This work is a new series that examines topics of mental health, depression, and other inner workings of the human brain in relation to coping, prescription drugs, vices, addictions, undoing, and the process to feel “complete.”
Relying heavily on texture formed through a distinct drying process that allows the acrylic to dry at different time intervals—restricting air exposure while gravity pulls the paint slowly under a sheet of plastic. The paint is shaken then poured down between the canvas and plastic, pockets of air form then bubble up leaving various sized holes, ripples, creases, and variations of sheen.
Using a base coat of grey, the end result might look like the skin of an elephant or a turbulent dark muddy sea. But for me, it represents the physical brain, grey matter, and the weathering of time. Each piece starts out reminiscent of a Rorschach inkblot test—a dark mass on a white field. A silhouette emerges and color then surrounds and covers the white to bring life and emotion. Emoji-like hieroglyphics, doodles, and other brush strokes begin to spring up like Tweety birds circling the subject’s head. Themes of inverted spectrums, puzzle pieces, grids, and frenetic images build a landscape from the detritus and memories.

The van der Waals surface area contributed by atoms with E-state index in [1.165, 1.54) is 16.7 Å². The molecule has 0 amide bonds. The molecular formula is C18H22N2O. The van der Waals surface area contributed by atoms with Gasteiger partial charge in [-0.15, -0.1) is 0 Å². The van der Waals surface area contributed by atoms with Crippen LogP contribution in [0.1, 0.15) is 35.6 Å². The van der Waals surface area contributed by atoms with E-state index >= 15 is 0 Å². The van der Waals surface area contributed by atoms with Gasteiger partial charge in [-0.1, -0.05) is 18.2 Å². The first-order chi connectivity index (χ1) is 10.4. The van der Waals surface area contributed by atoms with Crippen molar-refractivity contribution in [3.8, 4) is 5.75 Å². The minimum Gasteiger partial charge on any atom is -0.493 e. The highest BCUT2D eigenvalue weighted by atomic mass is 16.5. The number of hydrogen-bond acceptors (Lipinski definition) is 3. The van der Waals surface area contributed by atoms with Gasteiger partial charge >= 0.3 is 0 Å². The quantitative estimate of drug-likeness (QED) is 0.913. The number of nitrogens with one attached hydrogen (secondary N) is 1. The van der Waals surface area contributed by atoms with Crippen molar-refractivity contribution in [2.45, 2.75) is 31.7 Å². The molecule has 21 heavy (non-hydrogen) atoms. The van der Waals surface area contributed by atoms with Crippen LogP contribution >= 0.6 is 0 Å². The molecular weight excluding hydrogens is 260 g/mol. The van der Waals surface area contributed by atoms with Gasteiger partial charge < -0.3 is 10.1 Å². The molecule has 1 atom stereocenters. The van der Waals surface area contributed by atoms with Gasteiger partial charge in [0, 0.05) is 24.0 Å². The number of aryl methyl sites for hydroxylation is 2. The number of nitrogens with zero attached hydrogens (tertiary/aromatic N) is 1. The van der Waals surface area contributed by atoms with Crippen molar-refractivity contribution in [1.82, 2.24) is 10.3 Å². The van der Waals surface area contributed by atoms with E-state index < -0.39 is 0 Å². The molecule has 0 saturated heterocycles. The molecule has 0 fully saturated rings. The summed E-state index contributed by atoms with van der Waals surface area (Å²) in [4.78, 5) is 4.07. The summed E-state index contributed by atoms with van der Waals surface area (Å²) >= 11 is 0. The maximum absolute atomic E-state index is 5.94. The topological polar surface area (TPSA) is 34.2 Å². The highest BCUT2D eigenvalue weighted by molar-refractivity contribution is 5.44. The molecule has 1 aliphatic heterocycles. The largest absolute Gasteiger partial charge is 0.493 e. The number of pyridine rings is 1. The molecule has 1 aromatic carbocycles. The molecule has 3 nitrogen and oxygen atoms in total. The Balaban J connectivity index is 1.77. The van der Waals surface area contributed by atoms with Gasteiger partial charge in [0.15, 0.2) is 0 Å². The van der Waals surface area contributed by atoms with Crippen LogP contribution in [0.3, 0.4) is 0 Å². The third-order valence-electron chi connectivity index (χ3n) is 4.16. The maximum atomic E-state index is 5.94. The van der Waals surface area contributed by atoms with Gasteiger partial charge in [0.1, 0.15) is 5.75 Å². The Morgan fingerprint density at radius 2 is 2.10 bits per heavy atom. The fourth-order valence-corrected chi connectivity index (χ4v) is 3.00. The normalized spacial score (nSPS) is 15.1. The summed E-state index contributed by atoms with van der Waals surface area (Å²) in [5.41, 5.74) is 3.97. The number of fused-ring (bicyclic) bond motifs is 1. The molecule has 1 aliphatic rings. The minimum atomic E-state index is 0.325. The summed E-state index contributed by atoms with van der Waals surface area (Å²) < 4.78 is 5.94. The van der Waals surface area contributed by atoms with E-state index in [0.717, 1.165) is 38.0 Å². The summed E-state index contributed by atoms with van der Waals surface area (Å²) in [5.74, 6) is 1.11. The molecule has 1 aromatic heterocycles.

Not a complete departure from my previous work, yet still removed, this work feels more vulnerable and raw. Much of it came out during moments where I could clear my head and just let it flow—spontaneous motions that made mind map tracings and etchings of the soul.
More pieces to come, they are in the final stages and still need to be photographed.
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